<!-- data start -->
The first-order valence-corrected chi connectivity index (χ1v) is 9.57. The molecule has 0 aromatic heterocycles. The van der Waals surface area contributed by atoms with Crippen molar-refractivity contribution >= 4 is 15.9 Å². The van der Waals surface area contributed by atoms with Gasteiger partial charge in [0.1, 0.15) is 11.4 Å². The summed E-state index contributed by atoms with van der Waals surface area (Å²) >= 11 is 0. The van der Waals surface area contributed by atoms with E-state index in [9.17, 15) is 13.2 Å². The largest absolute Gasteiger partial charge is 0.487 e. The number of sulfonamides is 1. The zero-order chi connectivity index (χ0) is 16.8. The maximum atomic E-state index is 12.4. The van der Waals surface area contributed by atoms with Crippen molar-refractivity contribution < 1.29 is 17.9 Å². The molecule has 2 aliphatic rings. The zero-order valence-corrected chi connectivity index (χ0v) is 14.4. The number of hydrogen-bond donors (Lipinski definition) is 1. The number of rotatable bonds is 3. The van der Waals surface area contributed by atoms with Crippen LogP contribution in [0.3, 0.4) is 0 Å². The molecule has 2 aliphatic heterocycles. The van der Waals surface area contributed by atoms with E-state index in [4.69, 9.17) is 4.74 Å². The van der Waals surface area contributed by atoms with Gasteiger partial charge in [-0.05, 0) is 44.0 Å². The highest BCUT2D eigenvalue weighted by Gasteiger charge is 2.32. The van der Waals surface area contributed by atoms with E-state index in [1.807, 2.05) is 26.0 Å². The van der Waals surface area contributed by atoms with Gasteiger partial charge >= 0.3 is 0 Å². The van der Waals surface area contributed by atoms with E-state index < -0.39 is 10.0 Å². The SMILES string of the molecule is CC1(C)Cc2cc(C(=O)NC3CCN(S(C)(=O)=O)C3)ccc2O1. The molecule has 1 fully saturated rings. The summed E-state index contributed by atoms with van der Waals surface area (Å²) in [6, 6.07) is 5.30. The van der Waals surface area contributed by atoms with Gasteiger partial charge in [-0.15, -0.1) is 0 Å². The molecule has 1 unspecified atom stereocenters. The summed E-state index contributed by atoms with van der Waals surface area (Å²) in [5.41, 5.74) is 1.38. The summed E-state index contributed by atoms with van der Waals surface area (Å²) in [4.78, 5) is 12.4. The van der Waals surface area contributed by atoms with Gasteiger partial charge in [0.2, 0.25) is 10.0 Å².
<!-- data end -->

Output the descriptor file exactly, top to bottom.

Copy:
The first-order valence-corrected chi connectivity index (χ1v) is 9.57. The molecule has 0 aromatic heterocycles. The van der Waals surface area contributed by atoms with Crippen molar-refractivity contribution >= 4 is 15.9 Å². The van der Waals surface area contributed by atoms with Gasteiger partial charge in [0.1, 0.15) is 11.4 Å². The summed E-state index contributed by atoms with van der Waals surface area (Å²) >= 11 is 0. The van der Waals surface area contributed by atoms with E-state index in [9.17, 15) is 13.2 Å². The largest absolute Gasteiger partial charge is 0.487 e. The number of sulfonamides is 1. The zero-order chi connectivity index (χ0) is 16.8. The maximum atomic E-state index is 12.4. The van der Waals surface area contributed by atoms with Crippen molar-refractivity contribution < 1.29 is 17.9 Å². The molecule has 2 aliphatic rings. The zero-order valence-corrected chi connectivity index (χ0v) is 14.4. The number of hydrogen-bond donors (Lipinski definition) is 1. The number of rotatable bonds is 3. The van der Waals surface area contributed by atoms with Crippen LogP contribution in [0.3, 0.4) is 0 Å². The molecule has 2 aliphatic heterocycles. The van der Waals surface area contributed by atoms with E-state index in [4.69, 9.17) is 4.74 Å². The van der Waals surface area contributed by atoms with Gasteiger partial charge in [-0.05, 0) is 44.0 Å². The highest BCUT2D eigenvalue weighted by Gasteiger charge is 2.32. The van der Waals surface area contributed by atoms with E-state index in [1.807, 2.05) is 26.0 Å². The van der Waals surface area contributed by atoms with Gasteiger partial charge >= 0.3 is 0 Å². The van der Waals surface area contributed by atoms with E-state index < -0.39 is 10.0 Å². The SMILES string of the molecule is CC1(C)Cc2cc(C(=O)NC3CCN(S(C)(=O)=O)C3)ccc2O1. The molecule has 1 fully saturated rings. The summed E-state index contributed by atoms with van der Waals surface area (Å²) in [6, 6.07) is 5.30. The van der Waals surface area contributed by atoms with Gasteiger partial charge in [-0.15, -0.1) is 0 Å². The molecule has 1 unspecified atom stereocenters. The summed E-state index contributed by atoms with van der Waals surface area (Å²) in [5.41, 5.74) is 1.38. The summed E-state index contributed by atoms with van der Waals surface area (Å²) in [4.78, 5) is 12.4. The van der Waals surface area contributed by atoms with Gasteiger partial charge in [0.2, 0.25) is 10.0 Å².